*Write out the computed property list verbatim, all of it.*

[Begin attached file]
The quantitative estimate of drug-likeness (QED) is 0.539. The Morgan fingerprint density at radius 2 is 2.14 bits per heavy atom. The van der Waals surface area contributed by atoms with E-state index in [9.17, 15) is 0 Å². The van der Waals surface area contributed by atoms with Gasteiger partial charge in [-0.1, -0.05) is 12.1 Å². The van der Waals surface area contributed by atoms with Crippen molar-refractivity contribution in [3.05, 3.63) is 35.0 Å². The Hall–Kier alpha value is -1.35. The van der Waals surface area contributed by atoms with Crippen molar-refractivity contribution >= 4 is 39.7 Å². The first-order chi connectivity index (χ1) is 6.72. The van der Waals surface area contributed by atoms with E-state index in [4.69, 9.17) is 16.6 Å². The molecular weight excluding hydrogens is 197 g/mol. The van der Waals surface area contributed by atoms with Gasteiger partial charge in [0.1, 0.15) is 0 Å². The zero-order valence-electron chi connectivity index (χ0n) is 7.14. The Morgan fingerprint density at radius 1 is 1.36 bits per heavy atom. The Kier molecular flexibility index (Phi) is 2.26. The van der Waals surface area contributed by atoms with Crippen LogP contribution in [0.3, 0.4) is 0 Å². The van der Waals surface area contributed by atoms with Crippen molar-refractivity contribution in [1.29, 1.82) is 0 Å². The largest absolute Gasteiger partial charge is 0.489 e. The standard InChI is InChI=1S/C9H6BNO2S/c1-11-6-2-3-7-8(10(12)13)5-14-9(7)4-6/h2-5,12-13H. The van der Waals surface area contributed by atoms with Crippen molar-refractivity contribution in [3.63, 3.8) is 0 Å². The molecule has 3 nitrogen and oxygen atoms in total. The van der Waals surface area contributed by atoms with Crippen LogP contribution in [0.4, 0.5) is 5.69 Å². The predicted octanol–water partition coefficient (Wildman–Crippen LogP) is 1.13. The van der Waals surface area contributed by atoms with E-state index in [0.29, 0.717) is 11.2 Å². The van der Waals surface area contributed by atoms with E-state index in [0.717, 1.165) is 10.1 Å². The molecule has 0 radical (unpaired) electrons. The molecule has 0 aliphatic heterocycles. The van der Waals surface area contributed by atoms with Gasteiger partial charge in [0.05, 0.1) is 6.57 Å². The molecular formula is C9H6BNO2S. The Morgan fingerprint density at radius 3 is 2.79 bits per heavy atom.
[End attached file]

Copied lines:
The quantitative estimate of drug-likeness (QED) is 0.539. The Morgan fingerprint density at radius 2 is 2.14 bits per heavy atom. The van der Waals surface area contributed by atoms with E-state index in [9.17, 15) is 0 Å². The van der Waals surface area contributed by atoms with Gasteiger partial charge in [-0.1, -0.05) is 12.1 Å². The van der Waals surface area contributed by atoms with Crippen molar-refractivity contribution in [3.05, 3.63) is 35.0 Å². The Hall–Kier alpha value is -1.35. The van der Waals surface area contributed by atoms with Crippen molar-refractivity contribution >= 4 is 39.7 Å². The first-order chi connectivity index (χ1) is 6.72. The van der Waals surface area contributed by atoms with E-state index in [4.69, 9.17) is 16.6 Å². The molecular weight excluding hydrogens is 197 g/mol. The van der Waals surface area contributed by atoms with Gasteiger partial charge in [0.1, 0.15) is 0 Å². The zero-order valence-electron chi connectivity index (χ0n) is 7.14. The Morgan fingerprint density at radius 1 is 1.36 bits per heavy atom. The Kier molecular flexibility index (Phi) is 2.26. The van der Waals surface area contributed by atoms with Crippen LogP contribution in [0.3, 0.4) is 0 Å². The van der Waals surface area contributed by atoms with Crippen molar-refractivity contribution in [1.29, 1.82) is 0 Å². The largest absolute Gasteiger partial charge is 0.489 e. The standard InChI is InChI=1S/C9H6BNO2S/c1-11-6-2-3-7-8(10(12)13)5-14-9(7)4-6/h2-5,12-13H. The van der Waals surface area contributed by atoms with Crippen molar-refractivity contribution in [3.63, 3.8) is 0 Å². The molecule has 3 nitrogen and oxygen atoms in total. The van der Waals surface area contributed by atoms with Crippen LogP contribution in [0.4, 0.5) is 5.69 Å². The predicted octanol–water partition coefficient (Wildman–Crippen LogP) is 1.13. The van der Waals surface area contributed by atoms with E-state index in [0.29, 0.717) is 11.2 Å². The van der Waals surface area contributed by atoms with E-state index in [0.717, 1.165) is 10.1 Å². The molecule has 0 radical (unpaired) electrons. The molecule has 0 aliphatic heterocycles. The van der Waals surface area contributed by atoms with Gasteiger partial charge in [0.05, 0.1) is 6.57 Å². The molecular formula is C9H6BNO2S. The Morgan fingerprint density at radius 3 is 2.79 bits per heavy atom.